U.S. Rep. Ed Whitfield, R-Hopkinsville, called late Tuesday for a renewed push for federal legislation on racehorse medication in the wake of an article in Sunday's New York Times that focused on injuries and fatalities in quarter horse and Thoroughbred racing.
Whitfield said he "was disgusted but not surprised" by the findings that thousands of horses of both breeds apparently continue to break down at the track less than four years after the industry promised improvement at a congressional hearing.
"For too long, the safety of jockeys and equine athletes has been neglected for the pursuit of racing profits," Whitfield said in a statement. "The doping of injured horses and forcing them to compete is deplorable and must be stopped. Despite repeated promises from the racing industry to end this practice, voluntary meaningful action and oversight are not going to happen."
Statistics released last week from the Equine Injury Database, set up after the on-track death of Eight Belles just after finishing second in the Kentucky Derby, showed that reported fatalities have declined from 804 in 2009 to 758 in 2011, but that the average of deaths per starts has not dropped significantly, and for 3-year-olds, it increased slightly. With more than 2,300 Thoroughbred deaths reported in three years, the industry's voluntary efforts so far appear to have little impact.
Whitfield said that legislation he introduced last year with Sen. Tom Udall, D-N.M., would "set up national standards, implement fines and put into place a 'three strikes and you're out rule.'" He pledged to continue to work with his House colleagues to push for the bill.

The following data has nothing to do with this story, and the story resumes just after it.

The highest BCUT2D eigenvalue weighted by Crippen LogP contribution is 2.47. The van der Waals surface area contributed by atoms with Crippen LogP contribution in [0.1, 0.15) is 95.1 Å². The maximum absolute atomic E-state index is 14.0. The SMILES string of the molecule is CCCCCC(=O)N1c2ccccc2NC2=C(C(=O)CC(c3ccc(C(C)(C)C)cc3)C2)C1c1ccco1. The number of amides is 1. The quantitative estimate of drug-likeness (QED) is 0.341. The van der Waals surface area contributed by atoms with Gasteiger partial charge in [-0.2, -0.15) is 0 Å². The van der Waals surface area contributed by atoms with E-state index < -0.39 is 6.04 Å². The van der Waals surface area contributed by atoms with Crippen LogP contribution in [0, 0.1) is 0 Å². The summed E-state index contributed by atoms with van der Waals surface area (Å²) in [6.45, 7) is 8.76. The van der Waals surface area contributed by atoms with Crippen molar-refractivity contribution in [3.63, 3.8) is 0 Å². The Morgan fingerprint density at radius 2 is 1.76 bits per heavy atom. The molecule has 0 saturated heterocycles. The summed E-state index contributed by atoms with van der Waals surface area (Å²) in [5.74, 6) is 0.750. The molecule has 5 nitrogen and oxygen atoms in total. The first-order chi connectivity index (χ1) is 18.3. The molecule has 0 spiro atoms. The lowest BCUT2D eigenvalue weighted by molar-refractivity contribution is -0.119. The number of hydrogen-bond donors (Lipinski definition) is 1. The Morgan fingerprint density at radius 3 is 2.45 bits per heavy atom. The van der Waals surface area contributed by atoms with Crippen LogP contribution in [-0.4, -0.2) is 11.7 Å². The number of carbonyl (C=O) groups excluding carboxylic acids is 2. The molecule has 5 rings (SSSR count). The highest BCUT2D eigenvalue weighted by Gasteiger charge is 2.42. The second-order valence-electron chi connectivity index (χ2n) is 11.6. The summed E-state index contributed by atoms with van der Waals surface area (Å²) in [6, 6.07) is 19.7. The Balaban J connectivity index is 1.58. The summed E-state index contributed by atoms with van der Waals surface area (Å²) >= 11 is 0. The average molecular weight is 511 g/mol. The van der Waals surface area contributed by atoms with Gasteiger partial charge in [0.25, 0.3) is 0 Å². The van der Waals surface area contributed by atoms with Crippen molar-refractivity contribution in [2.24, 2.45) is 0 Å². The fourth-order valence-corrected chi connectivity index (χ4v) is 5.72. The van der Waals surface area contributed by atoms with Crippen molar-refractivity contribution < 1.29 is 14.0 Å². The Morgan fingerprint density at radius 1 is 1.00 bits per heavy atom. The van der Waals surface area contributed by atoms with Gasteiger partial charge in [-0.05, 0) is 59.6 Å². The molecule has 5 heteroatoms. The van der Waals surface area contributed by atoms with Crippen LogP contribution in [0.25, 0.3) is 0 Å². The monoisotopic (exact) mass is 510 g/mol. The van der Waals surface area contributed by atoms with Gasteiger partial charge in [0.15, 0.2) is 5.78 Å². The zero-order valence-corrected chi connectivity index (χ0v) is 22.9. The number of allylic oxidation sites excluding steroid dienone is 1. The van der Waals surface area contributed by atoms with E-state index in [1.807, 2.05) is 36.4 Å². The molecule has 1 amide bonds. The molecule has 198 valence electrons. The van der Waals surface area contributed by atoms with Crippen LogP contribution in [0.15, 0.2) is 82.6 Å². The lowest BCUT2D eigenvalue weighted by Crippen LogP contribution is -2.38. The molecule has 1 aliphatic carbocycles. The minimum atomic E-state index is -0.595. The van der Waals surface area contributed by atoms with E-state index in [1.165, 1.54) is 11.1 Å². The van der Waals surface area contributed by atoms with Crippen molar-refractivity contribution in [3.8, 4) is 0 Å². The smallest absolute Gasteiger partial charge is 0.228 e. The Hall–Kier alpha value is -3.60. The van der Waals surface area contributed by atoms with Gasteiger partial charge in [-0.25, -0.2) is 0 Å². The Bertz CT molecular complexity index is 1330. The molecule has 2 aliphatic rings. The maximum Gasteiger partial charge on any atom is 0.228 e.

On Monday, Udall again called for the legislation to move forward to stop "an epidemic of animal doping that has led to countless euthanizations of helpless horses and the injury and death of their riders" and to "kick cheaters out of the sport." Much of Sunday's report focused on problems at New Mexico's tracks. Called the Interstate Horse racing Improvement Act of 2011, the Whitfield-Udall bill received a huge vote of support from hundreds of the biggest names in the industry, who signed an "open letter to the industry" in Tuesday's Thoroughbred Daily News.
"Many concerned members of our industry are now behind this effort as it is becoming ever more clear that the industry isn't going to be able to police itself and that federal legislation is the only solution available to solve the drug problem in our industry," the group said in the letter.
But official industry groups have stopped short of that. Alex Waldrop, president and chief executive of the National Thoroughbred Racing Association, issued a statement Tuesday saying that despite significant efforts to improve safety, "we must do more and move with a greater sense of urgency than has been demonstrated to date. Toward that end, tracks, horsemen, regulators and other participants must consider all options for enacting nationwide reform in a more comprehensive, lasting way."
The NTRA declined to say whether those options included federal legislation.